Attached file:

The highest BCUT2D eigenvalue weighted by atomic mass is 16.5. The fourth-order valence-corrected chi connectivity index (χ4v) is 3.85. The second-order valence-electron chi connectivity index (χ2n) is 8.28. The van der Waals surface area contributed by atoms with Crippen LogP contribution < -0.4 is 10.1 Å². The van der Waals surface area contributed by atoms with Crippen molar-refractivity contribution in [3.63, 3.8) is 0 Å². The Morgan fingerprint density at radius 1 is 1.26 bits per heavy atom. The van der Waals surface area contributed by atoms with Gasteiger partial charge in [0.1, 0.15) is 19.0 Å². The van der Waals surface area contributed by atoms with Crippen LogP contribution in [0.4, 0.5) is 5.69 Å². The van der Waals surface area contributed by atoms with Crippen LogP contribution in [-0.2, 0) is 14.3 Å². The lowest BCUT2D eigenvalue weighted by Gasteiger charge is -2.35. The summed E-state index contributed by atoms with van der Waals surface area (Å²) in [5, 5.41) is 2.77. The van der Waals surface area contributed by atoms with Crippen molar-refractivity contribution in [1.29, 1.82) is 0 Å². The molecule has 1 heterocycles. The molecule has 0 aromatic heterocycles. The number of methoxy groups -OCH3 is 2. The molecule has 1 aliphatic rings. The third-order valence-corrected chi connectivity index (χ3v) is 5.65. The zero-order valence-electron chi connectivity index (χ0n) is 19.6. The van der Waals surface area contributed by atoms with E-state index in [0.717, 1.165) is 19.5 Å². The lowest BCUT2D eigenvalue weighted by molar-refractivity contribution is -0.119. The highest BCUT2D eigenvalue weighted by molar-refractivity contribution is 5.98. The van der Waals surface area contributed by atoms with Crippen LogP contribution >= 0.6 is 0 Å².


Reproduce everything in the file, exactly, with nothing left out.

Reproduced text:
The highest BCUT2D eigenvalue weighted by atomic mass is 16.5. The fourth-order valence-corrected chi connectivity index (χ4v) is 3.85. The second-order valence-electron chi connectivity index (χ2n) is 8.28. The van der Waals surface area contributed by atoms with Crippen LogP contribution < -0.4 is 10.1 Å². The van der Waals surface area contributed by atoms with Crippen molar-refractivity contribution in [3.63, 3.8) is 0 Å². The Morgan fingerprint density at radius 1 is 1.26 bits per heavy atom. The van der Waals surface area contributed by atoms with Gasteiger partial charge in [0.1, 0.15) is 19.0 Å². The van der Waals surface area contributed by atoms with Crippen LogP contribution in [0.4, 0.5) is 5.69 Å². The van der Waals surface area contributed by atoms with Crippen LogP contribution in [-0.2, 0) is 14.3 Å². The lowest BCUT2D eigenvalue weighted by Gasteiger charge is -2.35. The summed E-state index contributed by atoms with van der Waals surface area (Å²) in [5, 5.41) is 2.77. The van der Waals surface area contributed by atoms with Crippen molar-refractivity contribution in [1.29, 1.82) is 0 Å². The molecule has 1 heterocycles. The molecule has 0 aromatic heterocycles. The number of methoxy groups -OCH3 is 2. The molecule has 1 aliphatic rings. The third-order valence-corrected chi connectivity index (χ3v) is 5.65. The zero-order valence-electron chi connectivity index (χ0n) is 19.6. The van der Waals surface area contributed by atoms with E-state index in [0.717, 1.165) is 19.5 Å². The lowest BCUT2D eigenvalue weighted by molar-refractivity contribution is -0.119. The highest BCUT2D eigenvalue weighted by molar-refractivity contribution is 5.98. The van der Waals surface area contributed by atoms with Crippen LogP contribution >= 0.6 is 0 Å².